3 years ago100+ Views
There is a man with the tools and the desire to see video games evolve and demonstrate intrinsic reflective value about us as people and the genre itself. He makes these games in such a way that they function as art pieces as well as games, and also somehow 'notgames' as he describes them.
His name is Jordan Magnusson, and he runs the site, whichs hosts the flash games that he has made, in addition to thoughts he has about games as art, and games that reflect real life.
One aspect of his games is the fact they are based on travel. A handful are based around countries in the Asian subcontinent that he traveled around.


Here is "Loneliness" a game only in that you are given directional control over a single dot. The game is a visual representation of the feeling of loneliness, as experienced by youths in South Korea.
There's not much to spoil here, but still, I won't say much. The game is quietly heartbreaking, and sends a very strong signal to the player with an impactful message. Loneliness can feel like a physical ailment when it is strong, an enveloping darkness. Play this notgame.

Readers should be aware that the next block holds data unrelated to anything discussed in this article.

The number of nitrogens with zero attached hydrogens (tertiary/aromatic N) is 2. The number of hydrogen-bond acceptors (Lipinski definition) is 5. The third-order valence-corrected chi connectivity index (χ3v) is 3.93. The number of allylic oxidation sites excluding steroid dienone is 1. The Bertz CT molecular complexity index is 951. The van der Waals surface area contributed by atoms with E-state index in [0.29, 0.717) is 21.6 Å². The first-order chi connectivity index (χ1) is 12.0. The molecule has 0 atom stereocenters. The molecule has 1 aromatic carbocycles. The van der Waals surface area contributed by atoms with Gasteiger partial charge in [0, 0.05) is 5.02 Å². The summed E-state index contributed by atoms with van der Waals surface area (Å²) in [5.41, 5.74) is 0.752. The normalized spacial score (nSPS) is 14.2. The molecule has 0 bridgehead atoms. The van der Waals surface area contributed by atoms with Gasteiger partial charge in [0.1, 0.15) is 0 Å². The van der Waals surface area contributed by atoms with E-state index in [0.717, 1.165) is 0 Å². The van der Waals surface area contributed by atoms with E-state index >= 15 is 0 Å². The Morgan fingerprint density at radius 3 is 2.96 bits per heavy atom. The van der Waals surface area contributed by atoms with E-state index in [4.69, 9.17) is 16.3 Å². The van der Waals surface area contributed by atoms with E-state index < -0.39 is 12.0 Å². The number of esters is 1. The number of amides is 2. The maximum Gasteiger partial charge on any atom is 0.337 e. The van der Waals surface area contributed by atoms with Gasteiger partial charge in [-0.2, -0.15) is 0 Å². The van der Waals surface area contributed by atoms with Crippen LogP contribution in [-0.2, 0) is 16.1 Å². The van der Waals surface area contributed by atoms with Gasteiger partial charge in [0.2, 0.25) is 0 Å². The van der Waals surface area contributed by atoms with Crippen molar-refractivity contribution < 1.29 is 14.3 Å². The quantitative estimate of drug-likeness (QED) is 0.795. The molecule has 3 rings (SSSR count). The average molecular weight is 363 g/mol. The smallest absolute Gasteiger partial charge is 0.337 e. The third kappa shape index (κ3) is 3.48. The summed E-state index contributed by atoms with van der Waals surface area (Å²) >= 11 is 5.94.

Freedom Bridge

Another simplistic notgame, Freedom Bridge is a representation of a very real, very awful situation. Between North and South Korea is what is called the Freedom Bridge or "Bridge of Freedom" which connects North and South Korea. People trying to escape from the North hope to cross this bridge, though none have managed to.
This simple notgame is profound. It is understated and stark, and it hits you right in the feels-center with its ending. It makes a strong argument for how games can be evocative art pieces

Walk or Die

This game is certainly prettier than those last two, and definitely a little lighter in its tone. Wak or Die is abundantly clear about its objective and what kind of gameplay to expect. Nothing confusing here.
The messaging in this one is more poetry than anything else, as stated by Magnusson. It makes you reflect on solitude and tranquility, but also on the relentless, ongoing nature of life. We must keep moving forward, keep developing as people, or suffer the consequence.